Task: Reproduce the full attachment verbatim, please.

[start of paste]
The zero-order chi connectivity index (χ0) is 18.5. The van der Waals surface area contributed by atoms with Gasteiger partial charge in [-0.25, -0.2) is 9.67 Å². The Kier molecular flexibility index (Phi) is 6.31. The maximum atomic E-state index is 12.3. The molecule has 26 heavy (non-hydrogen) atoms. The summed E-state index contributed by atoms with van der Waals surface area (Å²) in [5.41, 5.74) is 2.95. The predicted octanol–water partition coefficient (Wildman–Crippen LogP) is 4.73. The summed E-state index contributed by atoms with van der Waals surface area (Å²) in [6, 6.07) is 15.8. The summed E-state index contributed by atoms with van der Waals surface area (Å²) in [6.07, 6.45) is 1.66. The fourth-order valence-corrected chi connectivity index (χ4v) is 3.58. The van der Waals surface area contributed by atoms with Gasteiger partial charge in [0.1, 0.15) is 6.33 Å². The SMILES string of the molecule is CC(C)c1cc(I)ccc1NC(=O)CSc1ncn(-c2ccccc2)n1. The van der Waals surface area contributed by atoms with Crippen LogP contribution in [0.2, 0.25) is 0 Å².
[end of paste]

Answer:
The zero-order chi connectivity index (χ0) is 18.5. The van der Waals surface area contributed by atoms with Gasteiger partial charge in [-0.25, -0.2) is 9.67 Å². The Kier molecular flexibility index (Phi) is 6.31. The maximum atomic E-state index is 12.3. The molecule has 26 heavy (non-hydrogen) atoms. The summed E-state index contributed by atoms with van der Waals surface area (Å²) in [5.41, 5.74) is 2.95. The predicted octanol–water partition coefficient (Wildman–Crippen LogP) is 4.73. The summed E-state index contributed by atoms with van der Waals surface area (Å²) in [6, 6.07) is 15.8. The summed E-state index contributed by atoms with van der Waals surface area (Å²) in [6.07, 6.45) is 1.66. The fourth-order valence-corrected chi connectivity index (χ4v) is 3.58. The van der Waals surface area contributed by atoms with Gasteiger partial charge in [0.1, 0.15) is 6.33 Å². The SMILES string of the molecule is CC(C)c1cc(I)ccc1NC(=O)CSc1ncn(-c2ccccc2)n1. The van der Waals surface area contributed by atoms with Crippen LogP contribution in [0.2, 0.25) is 0 Å².